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Thursday 01 June 2000

Dose-response evaluation of levalbuterol versus racemic albuterol in patients with asthma.

By: Handley DA, Tinkelman D, Noonan M, Rollins TE, Snider ME, Caron J.

J Asthma 2000 Jun;37(4):319-27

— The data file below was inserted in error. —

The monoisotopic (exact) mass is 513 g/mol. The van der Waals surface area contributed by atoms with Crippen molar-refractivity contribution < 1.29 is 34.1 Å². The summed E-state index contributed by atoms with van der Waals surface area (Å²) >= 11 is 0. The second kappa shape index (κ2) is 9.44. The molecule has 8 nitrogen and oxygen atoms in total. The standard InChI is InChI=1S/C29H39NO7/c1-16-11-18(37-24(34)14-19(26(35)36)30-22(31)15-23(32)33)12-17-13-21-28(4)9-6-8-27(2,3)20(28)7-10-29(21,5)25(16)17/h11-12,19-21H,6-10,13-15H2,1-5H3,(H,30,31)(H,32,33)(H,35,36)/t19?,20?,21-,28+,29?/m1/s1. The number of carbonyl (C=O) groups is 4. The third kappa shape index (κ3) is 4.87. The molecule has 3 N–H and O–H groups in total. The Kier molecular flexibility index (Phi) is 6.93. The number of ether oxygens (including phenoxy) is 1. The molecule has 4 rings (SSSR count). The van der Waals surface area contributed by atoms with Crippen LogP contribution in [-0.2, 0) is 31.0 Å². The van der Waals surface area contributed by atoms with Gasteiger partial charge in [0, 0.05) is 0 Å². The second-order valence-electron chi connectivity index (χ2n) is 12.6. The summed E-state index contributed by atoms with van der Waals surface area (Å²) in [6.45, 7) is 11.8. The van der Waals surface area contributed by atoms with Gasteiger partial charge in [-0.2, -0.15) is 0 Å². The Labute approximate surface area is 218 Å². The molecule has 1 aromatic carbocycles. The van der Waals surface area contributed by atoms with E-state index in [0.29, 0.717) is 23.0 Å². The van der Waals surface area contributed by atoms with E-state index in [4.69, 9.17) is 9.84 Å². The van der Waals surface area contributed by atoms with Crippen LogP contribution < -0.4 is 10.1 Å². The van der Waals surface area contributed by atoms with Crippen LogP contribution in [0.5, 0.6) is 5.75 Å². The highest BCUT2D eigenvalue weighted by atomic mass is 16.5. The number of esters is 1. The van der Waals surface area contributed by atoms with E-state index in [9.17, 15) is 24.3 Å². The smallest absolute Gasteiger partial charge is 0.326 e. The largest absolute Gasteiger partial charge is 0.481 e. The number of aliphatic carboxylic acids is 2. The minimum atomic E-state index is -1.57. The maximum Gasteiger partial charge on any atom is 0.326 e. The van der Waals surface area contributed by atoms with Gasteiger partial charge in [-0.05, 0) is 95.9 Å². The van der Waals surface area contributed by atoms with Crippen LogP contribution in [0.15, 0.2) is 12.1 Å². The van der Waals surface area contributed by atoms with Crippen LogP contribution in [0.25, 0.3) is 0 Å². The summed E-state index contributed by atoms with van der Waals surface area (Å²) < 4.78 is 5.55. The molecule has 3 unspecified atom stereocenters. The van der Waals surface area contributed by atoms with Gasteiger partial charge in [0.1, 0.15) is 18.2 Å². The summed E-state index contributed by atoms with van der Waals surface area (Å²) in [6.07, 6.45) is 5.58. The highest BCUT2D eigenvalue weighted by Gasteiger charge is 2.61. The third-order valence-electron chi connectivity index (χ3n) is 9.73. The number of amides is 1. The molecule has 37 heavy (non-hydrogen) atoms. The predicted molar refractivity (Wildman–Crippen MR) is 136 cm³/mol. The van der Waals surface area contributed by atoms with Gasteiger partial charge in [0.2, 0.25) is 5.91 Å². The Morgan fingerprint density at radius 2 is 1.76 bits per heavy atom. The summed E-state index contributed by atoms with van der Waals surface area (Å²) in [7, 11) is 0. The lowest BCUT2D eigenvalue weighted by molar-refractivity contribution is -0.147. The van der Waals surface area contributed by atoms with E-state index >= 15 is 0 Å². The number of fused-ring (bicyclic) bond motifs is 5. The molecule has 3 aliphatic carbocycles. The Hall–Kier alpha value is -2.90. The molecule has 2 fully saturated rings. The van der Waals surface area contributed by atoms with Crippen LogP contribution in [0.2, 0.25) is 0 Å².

Albuterol, in all marketed forms, is sold as a racemate, composed of a 50:50 mixture of (R)- and (S)-isomers. Racemic albuterol and the single isomer version (R)-albuterol (levalbuterol) were compared in a randomized, double-blind, dose-ranging five-way crossover study in patients (n = 20) with mild persistent to moderate persistent asthma. Placebo, racemic albuterol (2.50 mg), or levalbuterol (0.31, 0.63, or 1.25 mg) were delivered as single, nebulized doses to 5 male and 15 female nonsmoking patients with asthma aged 18-50 years. Serial pulmonary function was assessed at 15-min intervals and mean time to onset of activity and duration of improvement of forced expiratory volume in 1 sec (FEV1) were measured. In addition, blood chemistries, electrocardiogram (ECG) readings, and patient subjective assessment of adverse symptoms were recorded. Levalbuterol was found to provide significant bronchodilatory activity and was well tolerated. Levalbuterol 1.25 mg provided the greatest increase and duration in FEV1 improvement, whereas racemic albuterol (2.50 mg) and levalbuterol 0.63 mg provided comparable effects. The lower doses of levalbuterol were associated with a less marked effect on heart rate and potassium than racemic albuterol or high-dose levalbuterol. These data suggest that 0.63 mg levalbuterol provides bronchodilation equivalent to 2.50 mg racemic albuterol with less beta-mediated side effects.

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